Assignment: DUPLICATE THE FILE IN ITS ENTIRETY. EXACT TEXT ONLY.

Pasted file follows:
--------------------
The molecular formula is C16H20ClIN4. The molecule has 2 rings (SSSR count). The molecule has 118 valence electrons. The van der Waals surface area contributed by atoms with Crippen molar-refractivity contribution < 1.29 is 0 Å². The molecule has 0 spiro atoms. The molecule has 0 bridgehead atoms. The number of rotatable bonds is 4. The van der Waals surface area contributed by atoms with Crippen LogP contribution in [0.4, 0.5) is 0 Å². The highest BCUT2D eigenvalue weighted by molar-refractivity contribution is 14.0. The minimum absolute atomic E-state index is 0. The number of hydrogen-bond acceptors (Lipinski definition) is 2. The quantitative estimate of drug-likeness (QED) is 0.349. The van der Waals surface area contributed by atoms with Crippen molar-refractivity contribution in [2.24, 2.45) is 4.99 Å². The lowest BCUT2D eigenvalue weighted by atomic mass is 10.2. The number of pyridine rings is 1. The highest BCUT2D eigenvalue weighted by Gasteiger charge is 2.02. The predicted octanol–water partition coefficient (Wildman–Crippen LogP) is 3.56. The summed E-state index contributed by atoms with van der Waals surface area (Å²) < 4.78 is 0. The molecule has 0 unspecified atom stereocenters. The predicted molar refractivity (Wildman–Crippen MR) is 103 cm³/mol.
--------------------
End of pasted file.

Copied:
The molecular formula is C16H20ClIN4. The molecule has 2 rings (SSSR count). The molecule has 118 valence electrons. The van der Waals surface area contributed by atoms with Crippen molar-refractivity contribution < 1.29 is 0 Å². The molecule has 0 spiro atoms. The molecule has 0 bridgehead atoms. The number of rotatable bonds is 4. The van der Waals surface area contributed by atoms with Crippen LogP contribution in [0.4, 0.5) is 0 Å². The highest BCUT2D eigenvalue weighted by molar-refractivity contribution is 14.0. The minimum absolute atomic E-state index is 0. The number of hydrogen-bond acceptors (Lipinski definition) is 2. The quantitative estimate of drug-likeness (QED) is 0.349. The van der Waals surface area contributed by atoms with Crippen molar-refractivity contribution in [2.24, 2.45) is 4.99 Å². The lowest BCUT2D eigenvalue weighted by atomic mass is 10.2. The number of pyridine rings is 1. The highest BCUT2D eigenvalue weighted by Gasteiger charge is 2.02. The predicted octanol–water partition coefficient (Wildman–Crippen LogP) is 3.56. The summed E-state index contributed by atoms with van der Waals surface area (Å²) < 4.78 is 0. The molecule has 0 unspecified atom stereocenters. The predicted molar refractivity (Wildman–Crippen MR) is 103 cm³/mol.